MOVIE: *** (out of 5)
BLU-RAY EXPERIENCE: *** (out of 5)
BY KEVIN CARR
After the original success of “The Blair Witch Project” and then a decade later “Paranormal Activity,” the found footage film has become the new black. Some of these are quite effective (including the two aforementioned films as well as “Quarantine” and its original form as “[REC]”). Other times, it can be tedious (such as the dozens of direct-to-video knock-offs like “Atrocious”).
“Apollo 18” takes a slightly different approach by also working as a period piece. It’s assembled from clips of a moon mission from the early 70s, after NASA had stopped the public program. In “Apollo 18,” three astronauts are sent to the moon to discover there’s something living on the surface. As they find themselves embroiled in bizarre happenings, things get dangerous, and it appears they might never make it home.
I really appreciated the out-of-the-box thinking for this film, considering it exists in a relatively tired genre. Growing up as a young child in the 70s, it’s got a weird sense of nostalgia for me, and there’s a real authentic look of the film. It’s a slow burn, sure, and if you’ve seen the trailers they can be both misleading and filled with some spoilers. But as a simple thriller to take home on video, I actually enjoyed it quite a bit.
The biggest problem in this film, which rips apart its authenticity, is the fact that the leads are recognizable faces from television and movies. Similar to how “Paranormal Activity 2” shot itself in the foot by casting a lead who was recently seen in high-profile shows like “24” and “Sons of Anarchy,” “Apollo 18” gives us a hero I’ve seen in “October Road” and currently on the Syfy series “Alphas.”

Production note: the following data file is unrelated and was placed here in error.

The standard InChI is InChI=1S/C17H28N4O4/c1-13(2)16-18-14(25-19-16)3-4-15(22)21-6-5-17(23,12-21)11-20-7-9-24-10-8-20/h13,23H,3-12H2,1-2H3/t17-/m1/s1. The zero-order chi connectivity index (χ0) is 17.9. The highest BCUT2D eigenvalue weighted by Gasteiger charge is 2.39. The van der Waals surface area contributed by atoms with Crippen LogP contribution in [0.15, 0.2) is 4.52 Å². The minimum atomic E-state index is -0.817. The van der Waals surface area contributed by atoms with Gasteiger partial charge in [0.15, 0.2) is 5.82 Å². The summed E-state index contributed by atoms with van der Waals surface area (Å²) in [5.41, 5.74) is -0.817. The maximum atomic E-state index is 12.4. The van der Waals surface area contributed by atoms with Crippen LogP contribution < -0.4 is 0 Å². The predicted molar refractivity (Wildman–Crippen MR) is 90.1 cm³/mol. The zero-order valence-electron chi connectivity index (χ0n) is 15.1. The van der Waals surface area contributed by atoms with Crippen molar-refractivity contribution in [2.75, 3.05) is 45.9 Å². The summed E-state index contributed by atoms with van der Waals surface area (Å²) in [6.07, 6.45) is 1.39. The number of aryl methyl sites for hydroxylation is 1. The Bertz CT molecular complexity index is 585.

Still, if you can push past the suspension of disbelief, it’s a pretty eerie ride. It’s not perfect, and it works better on DVD and Blu-ray than it did in the theaters, but I was pleasantly surprised with this low-key thriller.
The Blu-ray comes with a feature commentary by the director and editor. There are also quite a few deleted and alternate scenes on the menu. Finally, there’s a handful of alternate endings, which blow the found footage idea out of the water (as does the actual ending of the film itself, if you think about it), but they’re fun to watch nonetheless.